Greenwashing and sustainability reporting

Greenwashing and sustainability reporting

One welcome trend in the sustainability world has been the recent regulatory focus and growing awareness of greenwashing. Greenwashing refers to the deceptive or exaggerated marketing and communication efforts by organisations to portray themselves as environmentally responsible, sustainable, or ethical, while their actions do not align with these claims.

Sustainability, ESG and integrated reports have been with us for many years now, and it is pleasing to see that this is an accelerating trend with co-operatives and mutuals around the world starting to report on their sustainability efforts. Sometimes, this is driven by legislation and sometimes by a desire to better connect with customers, employees, members and others to tell their stories.

It is easy to inadvertently greenwash without intentionally meaning to mislead. Saying that, however, plenty of organisations use messaging nefariously to misrepresent their sustainability efforts.

During 2022 and 2023, policymakers have taken greenwashing a bit more seriously with either new laws or specific guidance on the applicability of existing laws in contexts including the UK, EU, US and Australia.

For the first time, some companies found themselves in legal hot water for exaggerating or falsifying their sustainability claims, which might explain why some brands have decided to retreat into their shells rather than talk about their sustainability progress this year – so-called ‘green hushing’.

How do we avoid greenwashing when making claims on ESG?

Some common ways in which greenwashing can work its way into sustainability and ESG reports and how to prevent it:

Vague language

Some companies use vague and non-committal language in their ESG reports without providing concrete actions or targets – frequently, this can be well-meaning and not intentionally trying to greenwash.

How can this happen inadvertently?

A sustainability report is a key external communications activity – and it can be easy to get tripped up with some ill-defined terms. For example, can you readily define – ‘environmentally friendly’, ‘planet positive’ and even the word ‘green’?

How to avoid greenwashing when choosing language

When using terms like green, sustainable, eco-friendly, etc., – you should think about how you would justify this if asked to give examples and to substantiate. Try to be specific and use standards, labels and third-party verifications to help make your argument.

Cherry-picking data, exaggerating achievements and diverting attention

Showing positive ESG metrics while ignoring or downplaying negative ones – e.g. emphasising reduced carbon emissions while neglecting to mention increased water consumption or waste generation. Another tactic is to draw attention to one positive aspect of a company’s operations while deflecting attention from more significant environmental or social issues – e.g. a company might heavily promote a charity partnership while neglecting to address labour exploitation concerns in its supply chain.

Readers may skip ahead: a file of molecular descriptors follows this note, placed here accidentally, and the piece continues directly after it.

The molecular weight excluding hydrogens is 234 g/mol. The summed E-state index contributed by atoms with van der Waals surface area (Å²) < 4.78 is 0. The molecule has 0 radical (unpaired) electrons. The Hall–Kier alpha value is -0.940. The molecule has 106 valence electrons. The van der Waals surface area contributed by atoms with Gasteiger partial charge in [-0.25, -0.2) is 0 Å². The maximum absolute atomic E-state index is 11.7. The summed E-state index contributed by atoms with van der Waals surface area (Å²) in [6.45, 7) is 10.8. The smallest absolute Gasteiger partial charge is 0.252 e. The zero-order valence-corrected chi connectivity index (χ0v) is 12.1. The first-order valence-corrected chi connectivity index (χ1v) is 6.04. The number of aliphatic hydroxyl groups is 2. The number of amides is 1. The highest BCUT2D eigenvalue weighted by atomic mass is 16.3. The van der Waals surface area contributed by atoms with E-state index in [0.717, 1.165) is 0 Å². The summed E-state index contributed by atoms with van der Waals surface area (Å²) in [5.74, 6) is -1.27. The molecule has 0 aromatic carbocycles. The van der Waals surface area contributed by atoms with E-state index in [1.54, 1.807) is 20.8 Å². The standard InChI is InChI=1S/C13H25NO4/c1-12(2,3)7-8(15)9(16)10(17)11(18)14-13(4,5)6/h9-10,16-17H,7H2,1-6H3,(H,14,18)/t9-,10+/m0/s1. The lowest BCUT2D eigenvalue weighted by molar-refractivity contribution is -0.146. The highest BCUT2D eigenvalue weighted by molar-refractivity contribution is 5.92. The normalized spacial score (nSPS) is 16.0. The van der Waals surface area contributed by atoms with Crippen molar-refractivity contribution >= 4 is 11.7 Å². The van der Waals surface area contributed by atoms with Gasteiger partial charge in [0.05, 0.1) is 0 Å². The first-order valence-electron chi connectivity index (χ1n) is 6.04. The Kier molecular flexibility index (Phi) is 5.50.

How can this be done inadvertently?

Everybody wants to tell a positive story, and a sustainability report is a valuable way to connect with your customers, members, communities, employees and others. It is only too easy to treat it like a marketing activity rather than a transparency initiative and not provide the whole truth.

How do we avoid greenwashing when using data?

It is important with sustainability reporting to give the complete, rounded picture – even if you highlight progress. Frameworks such as the Global Reporting Initiative (GRI) and TCFD  guide how data should be reported, and many reporting frameworks are becoming legal requirements.

Lack of accuracy around ESG claims

Some companies may make unverified claims in their ESG reports without third-party verification or audits to substantiate their claims. When we talk about verification and assurance – this can mean checking the content of the sustainability report itself as well as claims made about products and services.

How can this be done inadvertently?

Verification and assurance come with cost and time considerations – for smaller organisations, this might be too restrictive. Larger organisations, especially when already investing in sustainability resources, may not always appreciate the benefit of a third set of eyes.

How to improve data accuracy?

One solution might be enhancing the role of verification and assurance – and making sure that when using third-party verifiers – they, as well as being savvy in checking numbers, are also literate in the world of sustainability jargon and are aware of the latest laws and guidance around greenwash and the perils that this can pose. Third-party verification and assurance add credibility to ESG reports.

For those organisations which are too small to budget for verification and assurance of their sustainability reports – they should take time to check and double-check their output before publishing.

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